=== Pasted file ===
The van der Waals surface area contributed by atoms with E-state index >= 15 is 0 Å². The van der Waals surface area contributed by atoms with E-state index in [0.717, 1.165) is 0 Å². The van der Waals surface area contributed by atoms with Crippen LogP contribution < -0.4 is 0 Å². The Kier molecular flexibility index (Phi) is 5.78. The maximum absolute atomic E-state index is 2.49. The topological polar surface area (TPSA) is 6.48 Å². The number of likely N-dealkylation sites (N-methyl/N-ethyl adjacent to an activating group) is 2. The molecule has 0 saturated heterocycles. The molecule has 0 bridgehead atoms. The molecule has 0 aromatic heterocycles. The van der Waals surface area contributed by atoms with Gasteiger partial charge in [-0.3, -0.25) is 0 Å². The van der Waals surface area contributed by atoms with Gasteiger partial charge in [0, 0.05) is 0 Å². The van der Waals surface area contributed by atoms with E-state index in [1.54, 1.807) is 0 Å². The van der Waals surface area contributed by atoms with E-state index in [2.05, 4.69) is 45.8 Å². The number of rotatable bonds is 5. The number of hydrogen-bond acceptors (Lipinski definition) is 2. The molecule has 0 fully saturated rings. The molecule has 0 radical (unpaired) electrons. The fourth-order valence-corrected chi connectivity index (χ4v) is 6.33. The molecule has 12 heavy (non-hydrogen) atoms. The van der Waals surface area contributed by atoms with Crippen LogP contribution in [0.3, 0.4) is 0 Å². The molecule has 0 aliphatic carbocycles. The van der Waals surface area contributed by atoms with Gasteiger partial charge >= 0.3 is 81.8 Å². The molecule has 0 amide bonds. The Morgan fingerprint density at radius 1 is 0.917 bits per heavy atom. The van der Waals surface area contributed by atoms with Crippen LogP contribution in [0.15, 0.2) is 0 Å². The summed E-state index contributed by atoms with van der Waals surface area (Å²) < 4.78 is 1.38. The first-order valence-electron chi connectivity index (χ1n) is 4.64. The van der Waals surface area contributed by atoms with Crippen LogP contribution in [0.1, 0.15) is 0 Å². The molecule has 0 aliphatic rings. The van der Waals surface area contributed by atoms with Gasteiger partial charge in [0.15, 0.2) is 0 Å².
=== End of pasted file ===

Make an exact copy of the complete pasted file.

The van der Waals surface area contributed by atoms with E-state index >= 15 is 0 Å². The van der Waals surface area contributed by atoms with E-state index in [0.717, 1.165) is 0 Å². The van der Waals surface area contributed by atoms with Crippen LogP contribution < -0.4 is 0 Å². The Kier molecular flexibility index (Phi) is 5.78. The maximum absolute atomic E-state index is 2.49. The topological polar surface area (TPSA) is 6.48 Å². The number of likely N-dealkylation sites (N-methyl/N-ethyl adjacent to an activating group) is 2. The molecule has 0 saturated heterocycles. The molecule has 0 bridgehead atoms. The molecule has 0 aromatic heterocycles. The van der Waals surface area contributed by atoms with Gasteiger partial charge in [-0.3, -0.25) is 0 Å². The van der Waals surface area contributed by atoms with Gasteiger partial charge in [0, 0.05) is 0 Å². The van der Waals surface area contributed by atoms with E-state index in [1.54, 1.807) is 0 Å². The van der Waals surface area contributed by atoms with E-state index in [2.05, 4.69) is 45.8 Å². The number of rotatable bonds is 5. The number of hydrogen-bond acceptors (Lipinski definition) is 2. The molecule has 0 fully saturated rings. The molecule has 0 radical (unpaired) electrons. The fourth-order valence-corrected chi connectivity index (χ4v) is 6.33. The molecule has 12 heavy (non-hydrogen) atoms. The van der Waals surface area contributed by atoms with Crippen LogP contribution in [0.3, 0.4) is 0 Å². The molecule has 0 aliphatic carbocycles. The van der Waals surface area contributed by atoms with Gasteiger partial charge >= 0.3 is 81.8 Å². The molecule has 0 amide bonds. The Morgan fingerprint density at radius 1 is 0.917 bits per heavy atom. The van der Waals surface area contributed by atoms with Crippen LogP contribution in [0.15, 0.2) is 0 Å². The summed E-state index contributed by atoms with van der Waals surface area (Å²) < 4.78 is 1.38. The first-order valence-electron chi connectivity index (χ1n) is 4.64. The van der Waals surface area contributed by atoms with Crippen LogP contribution in [0.1, 0.15) is 0 Å². The molecule has 0 aliphatic rings. The van der Waals surface area contributed by atoms with Gasteiger partial charge in [0.15, 0.2) is 0 Å².